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06 August 2002
10/2002
Joint Issue

Diplomatic Relations 1952-2002 - Australia-Thailand Joint Issue

Australia
This joint issue celebrates 50 years of formal diplomatic relations between Australia and Thailand. Waterlilies are found in both countries and the flower

Nymphaea immutabilis  

Nymphaea immutabilis

:

Nymphaea immutabilis grows in northern Australia, close to the coast right across the top down to the Tropic of Capricorn on the east coast. Currently there is no common name for this species.

The young Nymphaea fruit is pulled beneath the surface by the coiling flower stalk and develops underwater into a spongy berry with many seeds that are enclosed in arils. When ripe, up to 2000 seeds are released from each fruit.

Young seeds float because the arils contain air pockets. The seeds are then dispersed by water currents or by water birds that eat them. As the arils become waterlogged, the seeds sink into the mud to germinate that same year or wait for the next wet season floods.

The seeds generally only live for a year or two. The plant also sometimes spreads by sprouting from the bulbs. The flat round leaves have a waxy water-repellent upper side. The underside, however, seems to cling to the water by surface tension.

Nelumbo nucifer  

Nelumbo nucifer

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With a symmetrical, exquisitely beautiful flower, Nelumbo nucifera, commonly known as the East Indian lotus or sacred lotus, is an aquatic perennial native to northern Australia, Papua New Guinea and South-East Asia and grows in lowland wetlands. In Australia it has been recorded down to the New South Wales/Queensland border. Large, fragrant deep-pink flowers appear between March and November.

The Nelumbo (lotus) fruit develops well above the water as a large spongy capsule containing several loose hard-coated seeds. The young seeds are a favoured food in many cultures and the dry spongy fruit is popular in dried flower arrangements. As the fruit matures it nods over and free seeds gradually drop and sink. They may stay buried in the mud for many decades, or even a hundred years in dried mud, before germinating.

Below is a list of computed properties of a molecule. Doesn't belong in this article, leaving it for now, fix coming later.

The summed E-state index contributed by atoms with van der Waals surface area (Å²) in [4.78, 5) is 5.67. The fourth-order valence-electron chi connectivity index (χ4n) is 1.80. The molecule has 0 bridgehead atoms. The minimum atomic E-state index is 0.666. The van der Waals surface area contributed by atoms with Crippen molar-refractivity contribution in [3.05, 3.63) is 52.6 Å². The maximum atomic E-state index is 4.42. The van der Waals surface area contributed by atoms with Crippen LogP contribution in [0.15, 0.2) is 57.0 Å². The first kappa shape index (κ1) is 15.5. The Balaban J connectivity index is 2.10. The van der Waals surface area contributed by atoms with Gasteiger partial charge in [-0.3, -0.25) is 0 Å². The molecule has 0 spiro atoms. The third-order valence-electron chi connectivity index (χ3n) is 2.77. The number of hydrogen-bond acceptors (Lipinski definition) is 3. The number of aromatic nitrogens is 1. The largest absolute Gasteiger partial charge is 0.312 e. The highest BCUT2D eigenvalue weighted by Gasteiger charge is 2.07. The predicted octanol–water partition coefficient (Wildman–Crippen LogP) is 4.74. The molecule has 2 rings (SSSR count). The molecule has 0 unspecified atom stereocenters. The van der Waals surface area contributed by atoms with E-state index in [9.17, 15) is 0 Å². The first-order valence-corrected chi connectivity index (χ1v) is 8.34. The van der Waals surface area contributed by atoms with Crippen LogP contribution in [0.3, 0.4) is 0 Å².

The plant also spreads by sprouting from the prickly creeping rhizome, also a valued part of many Asian cuisines. The leaves develop at the height of the wet season but the prickly leaf stalks are stiff, and the leaves are left standing above the water as the level drops.

The flowers are produced among the leaves and stand clear of the water. The classical symmetrical lotus bud only lasts a day or two before the flower becomes bedraggled.

Technical Information

Issue date......................6 August 2002
Denominations ..............One x 45c, one x $1.00
Designer ......................Thaneth Ponchaiwong, Communications Authority of Thailand Philatelic Department
Printer ..........................SNP Ausprint
Paper ..........................De La Rue SH8
Stamp size (all) .............. 37.5 x 26 mm
Perforations (all) ............13.86 x14.6
Miniature sheet size ......106 x 70 mm
Sheet layout ..................Sheets of 50, two panes of 25
Printing process ............Lithography
National postmark ..........Watergardens VIC 3038
copyright notice: This material has been reproduced with permission of the Australian Postal Corporation. The original work is held in the National Philatelic Collection.
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